This site offers free information, tools, and inspiration to help you start and maintain a Neighborhood Watch for Pets or help any companion animal in need.

The site is published by Sunbear Squad, Inc., an all-volunteer, non-profit humane awareness organization with 501(c)3 status incorporated in Wisconsin. Donations are tax-deductible to the fullest extent allowable by law. EIN number is 14-1932593.

Our organization formed in reaction to Sunbear’s death

Sunbear was an 18-month-old chocolate Labrador Retriever who was left in a West Virginia townhome laundry room for 6 weeks without food, water or any care whatever until he was discovered just barely alive. Neighbors on both sides of him did not call the authorities; maybe they didn’t hear him bark or whine during those weeks of extreme suffering. He died 3 days later after intensive veterinary care failed to relieve the damage done by severe dehydration and starvation. Animal control officer Gene Fields tracked the owner across the midwest for many months, had him extradited from Indiana, and helped prepare the court case that resulted in his conviction. Over 400 people from around the world wrote letters to the judge urging conviction. The West Virginia legislature has enacted stronger animal cruelty laws and penalties because of Sunbear’s ordeal and the groundswell of public opinion that surrounded the case.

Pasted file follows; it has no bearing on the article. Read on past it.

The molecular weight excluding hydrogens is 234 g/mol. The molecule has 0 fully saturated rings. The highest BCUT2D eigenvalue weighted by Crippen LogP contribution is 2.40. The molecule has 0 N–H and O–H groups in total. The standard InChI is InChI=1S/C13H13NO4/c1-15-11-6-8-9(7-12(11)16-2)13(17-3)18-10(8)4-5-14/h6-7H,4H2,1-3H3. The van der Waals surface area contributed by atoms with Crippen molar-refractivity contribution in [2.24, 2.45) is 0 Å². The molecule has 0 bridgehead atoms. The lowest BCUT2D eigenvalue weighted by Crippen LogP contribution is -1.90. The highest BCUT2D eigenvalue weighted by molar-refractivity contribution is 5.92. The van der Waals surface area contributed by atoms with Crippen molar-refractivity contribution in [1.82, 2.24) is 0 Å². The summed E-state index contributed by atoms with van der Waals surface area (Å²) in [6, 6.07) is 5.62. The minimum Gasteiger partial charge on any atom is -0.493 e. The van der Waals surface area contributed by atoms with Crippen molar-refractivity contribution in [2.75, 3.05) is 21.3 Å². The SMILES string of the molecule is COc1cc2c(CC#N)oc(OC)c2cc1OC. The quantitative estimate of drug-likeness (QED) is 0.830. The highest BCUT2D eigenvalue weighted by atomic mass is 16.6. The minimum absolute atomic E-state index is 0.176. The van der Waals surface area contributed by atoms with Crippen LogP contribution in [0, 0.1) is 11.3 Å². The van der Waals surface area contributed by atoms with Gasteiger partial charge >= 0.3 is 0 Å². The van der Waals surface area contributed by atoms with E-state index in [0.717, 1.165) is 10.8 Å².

Board of Directors

Read about the people who help bring you this web site (in alphabetical order by last name), and the passions that brought them here.

Gene Fields (1952-2017)

Gene Fields was a Kanawha/Charleston Humane Association Humane Officer in Charleston, West Virginia for 20 years with an outstanding career record of 529 wins and 6 losses in court. He was in charge of Sunbear’s case, and tracked Sunbear’s owner across several states to bring him to justice. He never gave up trying to locate Sunbear’s owner. And his persistence paid off. Because of Gene, Sunbear had his day in court.

Sunbear’s owner was extradited from Indiana to West Virginia in 2003, thanks to Gene’s tough-minded insistence to disbelieving Indiana law enforcement that they absolutely must comply with the extradition order. This may have been the first time in America that a suspect was extradited from one state to another under animal cruelty laws.

Gene was involved with the founding of Sunbear Squad and provided guidance and encouragement to the organization and the web site for many years.

John Mastriciano

A 1985 graduate of the Pennsylvania State University College of Agriculture, B.S. Animal Bioscience. Shortly After graduation I accepted a position at the Central Counties branch of the Pennsylvania Society For The Prevention of Cruelty to Animals (PSPCA) and within 2 years I was promoted to the agent in charge of this facility. My responsibilities included all administrative duties for the animal shelter as well as policing a multi county jurisdiction for animal cruelty in central Pennsylvania. Being a life time animal lover and serving as a part time animal control officer for Ferguson township while in college, these duties were not totally new to me. Trying to effectively administrate an animal shelter while policing a multi-county jurisdiction for animal cruelty was challenging to say the least so in 2007 when an opportunity became available to work as a humane society police officer exclusively in Lancaster county I accepted it. Having been instrumental in the closing of many of Pennsylvania’s puppy mills has been a highlight of my career.